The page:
I had taken a picture of the For Sale sign with my iPhone so that I could keep up with the phone number on it. I called–busy. I waited and tried again. Busy. Walked to a meeting, spent thirty minutes, walked back to my office, tried the number.
It rang. Mrs. Wooten answered. I tried to explain I was the tall guy who cornered her at Wells Fargo. For a moment, she sat silently on the other end. “Oh yes!” she said, finally. “We’ve run so many errands today, I forgot I’d gone to the bank.”
We spoke, and we agreed on a time for me to come over that afternoon to look at it before dark, and soon I was driving into the country to find this Wagoneer.
Mrs. Wooten and her husband, Jimmy, live on a small farm of about 60 acres a couple miles north of Interstate 40, down a gravel lane that split two pastures and led to a simple, two story farmhouse surrounded by century-old oaks. They kept the Wagoneer behind the house in a homemade carport that also housed a second, 1979 Wagoneer, a Ford tractor, and a pick-up truck. They owned a second, Jeep pick-up, which Jimmy called the “snow truck.” The automobiles were each covered up with old bedsheets.
Friday evening was cold, and there wasn’t much daylight left, but Jimmy gave me the keys and we hopped in the Wagoneer and took it out for a drive. I couldn’t believe what I was finding here–I knew enough to know that these cars often rot from underneath, but I couldn’t see any rust. Their interiors can look dumpy, but this one was remarkably clean for a 1987 model. Jimmy had kept everything in its best condition, waxing the exterior twice a year, polishing the chrome, faithfully servicing the motor. The engine started without hesitation and didn’t knock or rattle; the transmission shifted through each gear smoothly; the steering was infamously vague. It was slow and a bit noisy, and I loved it.
Everything in the car was simple, no-frills. Under the hood was the rebuilt V8, and everything was visible, with plenty of room to wrench on it when the time came. There are no computers or screens in an old Wagoneer.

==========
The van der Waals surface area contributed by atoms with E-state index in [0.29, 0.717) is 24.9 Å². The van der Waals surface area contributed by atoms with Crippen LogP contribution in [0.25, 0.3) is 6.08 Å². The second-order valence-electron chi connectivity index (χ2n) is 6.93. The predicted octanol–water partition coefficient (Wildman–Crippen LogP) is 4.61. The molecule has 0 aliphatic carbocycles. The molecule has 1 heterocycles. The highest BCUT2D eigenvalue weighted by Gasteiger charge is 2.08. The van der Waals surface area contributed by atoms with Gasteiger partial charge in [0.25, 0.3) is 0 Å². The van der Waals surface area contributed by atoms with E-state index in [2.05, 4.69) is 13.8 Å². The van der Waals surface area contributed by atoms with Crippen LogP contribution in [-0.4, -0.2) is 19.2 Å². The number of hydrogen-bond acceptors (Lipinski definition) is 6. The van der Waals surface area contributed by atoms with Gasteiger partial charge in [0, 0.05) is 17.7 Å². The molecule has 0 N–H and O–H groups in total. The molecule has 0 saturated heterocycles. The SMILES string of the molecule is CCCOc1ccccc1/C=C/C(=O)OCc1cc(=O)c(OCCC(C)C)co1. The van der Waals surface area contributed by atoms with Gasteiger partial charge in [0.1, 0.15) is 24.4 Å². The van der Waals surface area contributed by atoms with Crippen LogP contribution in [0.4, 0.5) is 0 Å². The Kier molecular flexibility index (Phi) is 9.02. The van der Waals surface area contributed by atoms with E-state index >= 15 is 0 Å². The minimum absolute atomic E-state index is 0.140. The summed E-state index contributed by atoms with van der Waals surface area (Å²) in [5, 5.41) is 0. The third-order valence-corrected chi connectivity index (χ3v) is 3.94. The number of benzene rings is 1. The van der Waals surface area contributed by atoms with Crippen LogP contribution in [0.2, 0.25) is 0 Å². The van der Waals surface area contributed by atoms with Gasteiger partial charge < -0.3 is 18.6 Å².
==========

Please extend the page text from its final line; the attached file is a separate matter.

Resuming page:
Along the way, Jimmy and I compared notes, looking for people we might know in common. He is 81 years old, and he’s had some health problems, and it was getting harder to keep up with everything they had. They’d closed the chicken house years ago, and now they only kept cattle. They never had children, and there wasn’t anyone to help.
Back at the farm, standing in the chill of sunset, we haggled a bit. I asked, and he asked, and I gave him a number, and he gave me a number, and I gave him another. He went inside to see if Mrs. Wooten would agree to the price I’d suggested. I snapped a few pictures of the car. He came back out to report she’d countered, and we shook on the price. But then I realized it was Friday evening of a holiday weekend; banks wouldn’t be open again until Tuesday. I told Jimmy that I felt awfully bad asking him just to trust me, but would he take a personal check? He looked me up and down, then said, let’s trust each other.
I said we’d need to get the title notarized, and I’d have to think about where to find a notary public on a weekend. He mentioned the UPS store would do it–in fact, he’d just been there to have a living will notarized ahead of a hospital procedure he’d be having this week. I felt a little worse for haggling over the price all of the sudden.
We both agreed that all of this was contingent on letting Kelly have the chance to see it and shake it down in person, which we did Saturday morning. They kindly brought the Wagoneer into town, and Kel loaded up the kids and we spun around the old K-Mart parking lot. We had a few doubts; this was a silly thing to spend money on. But then we got past them. The Wootens chuckled at our kids and complimented them over and over again. And I found myself writing the check, and we took care of the paperwork, and we were suddenly in possession of a 1987 Jeep Grand Wagoneer.
I drove the Wootens back to the farm in the Wagoneer (curiously, they hadn’t brought another vehicle, perhaps suspecting we were going to bail out of the deal), and stoic as she was, I couldn’t help noticing Mrs. Wooten seemed sad to let it go. She asked if I might bring it back for a visit some time, and we all smiled, and I said of course.
Now it’s sitting in our driveway, and I keep pinching myself a little at how fast this all happened. I keep waiting to see if I wake up with a stomach full of regret. I agree that it seems hard to rationalize buying a 32 year-old car that you wouldn’t drive every day anyway. I know that it will always need work, and that eventually something will break, and I will have to roll up my sleeves to try to fix it or pay someone to do what I cannot. And I’m fine with that.
Because maybe… just maybe, it was meant to be. Or at least we made it so. As the couple who loved it so long stares down the dark winter of their lives, we make this remarkable connection in a bank parking lot, and then we show up, check in hand, to help in this small way, to relieve them of this heavy machine they have tenderly cared for and enjoyed with a promise to love and enjoy it ourselves. To be the stewards that they have been.
In that way, I hope this becomes more than a silly materialistic infatuation, more than a Lands End catalog aspiration. Let’s trust each other, Jimmy said to me as twilight came coldly near. Staring at the Wagoneer against the pasture, it affirmed some part of my soul to know we could.